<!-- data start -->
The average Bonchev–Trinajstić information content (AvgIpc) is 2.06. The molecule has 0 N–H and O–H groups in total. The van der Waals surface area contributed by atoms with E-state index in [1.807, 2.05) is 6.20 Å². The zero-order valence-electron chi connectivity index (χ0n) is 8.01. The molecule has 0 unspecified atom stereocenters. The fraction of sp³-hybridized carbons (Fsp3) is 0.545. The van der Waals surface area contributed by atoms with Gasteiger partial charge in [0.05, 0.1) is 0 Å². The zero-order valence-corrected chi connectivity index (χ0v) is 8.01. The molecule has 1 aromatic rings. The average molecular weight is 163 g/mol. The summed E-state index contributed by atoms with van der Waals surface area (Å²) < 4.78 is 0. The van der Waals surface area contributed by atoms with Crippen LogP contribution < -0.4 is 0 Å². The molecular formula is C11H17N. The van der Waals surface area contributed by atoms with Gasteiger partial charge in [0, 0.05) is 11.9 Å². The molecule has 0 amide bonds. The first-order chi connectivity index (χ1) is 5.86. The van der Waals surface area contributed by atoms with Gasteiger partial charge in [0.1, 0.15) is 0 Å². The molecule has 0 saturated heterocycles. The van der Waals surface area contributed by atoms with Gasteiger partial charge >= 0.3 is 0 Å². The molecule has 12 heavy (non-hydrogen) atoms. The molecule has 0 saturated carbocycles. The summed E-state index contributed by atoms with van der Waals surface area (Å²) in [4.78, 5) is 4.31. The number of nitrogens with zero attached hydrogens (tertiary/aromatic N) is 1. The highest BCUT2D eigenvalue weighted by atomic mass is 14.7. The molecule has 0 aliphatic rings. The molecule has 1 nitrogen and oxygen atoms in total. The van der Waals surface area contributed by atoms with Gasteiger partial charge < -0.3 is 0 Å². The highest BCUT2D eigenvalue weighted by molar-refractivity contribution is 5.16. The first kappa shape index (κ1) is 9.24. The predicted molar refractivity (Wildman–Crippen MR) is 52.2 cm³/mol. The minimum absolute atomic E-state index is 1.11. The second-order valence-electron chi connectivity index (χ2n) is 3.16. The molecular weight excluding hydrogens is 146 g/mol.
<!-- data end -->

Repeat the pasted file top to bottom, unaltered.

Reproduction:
The average Bonchev–Trinajstić information content (AvgIpc) is 2.06. The molecule has 0 N–H and O–H groups in total. The van der Waals surface area contributed by atoms with E-state index in [1.807, 2.05) is 6.20 Å². The zero-order valence-electron chi connectivity index (χ0n) is 8.01. The molecule has 0 unspecified atom stereocenters. The fraction of sp³-hybridized carbons (Fsp3) is 0.545. The van der Waals surface area contributed by atoms with Gasteiger partial charge in [0.05, 0.1) is 0 Å². The zero-order valence-corrected chi connectivity index (χ0v) is 8.01. The molecule has 1 aromatic rings. The average molecular weight is 163 g/mol. The summed E-state index contributed by atoms with van der Waals surface area (Å²) < 4.78 is 0. The van der Waals surface area contributed by atoms with Crippen LogP contribution < -0.4 is 0 Å². The molecular formula is C11H17N. The van der Waals surface area contributed by atoms with Gasteiger partial charge in [0, 0.05) is 11.9 Å². The molecule has 0 amide bonds. The first-order chi connectivity index (χ1) is 5.86. The van der Waals surface area contributed by atoms with Gasteiger partial charge in [0.1, 0.15) is 0 Å². The molecule has 0 saturated heterocycles. The van der Waals surface area contributed by atoms with Gasteiger partial charge >= 0.3 is 0 Å². The molecule has 12 heavy (non-hydrogen) atoms. The molecule has 0 saturated carbocycles. The summed E-state index contributed by atoms with van der Waals surface area (Å²) in [4.78, 5) is 4.31. The number of nitrogens with zero attached hydrogens (tertiary/aromatic N) is 1. The highest BCUT2D eigenvalue weighted by atomic mass is 14.7. The molecule has 0 aliphatic rings. The molecule has 1 nitrogen and oxygen atoms in total. The van der Waals surface area contributed by atoms with Gasteiger partial charge < -0.3 is 0 Å². The highest BCUT2D eigenvalue weighted by molar-refractivity contribution is 5.16. The first kappa shape index (κ1) is 9.24. The predicted molar refractivity (Wildman–Crippen MR) is 52.2 cm³/mol. The minimum absolute atomic E-state index is 1.11. The second-order valence-electron chi connectivity index (χ2n) is 3.16. The molecular weight excluding hydrogens is 146 g/mol.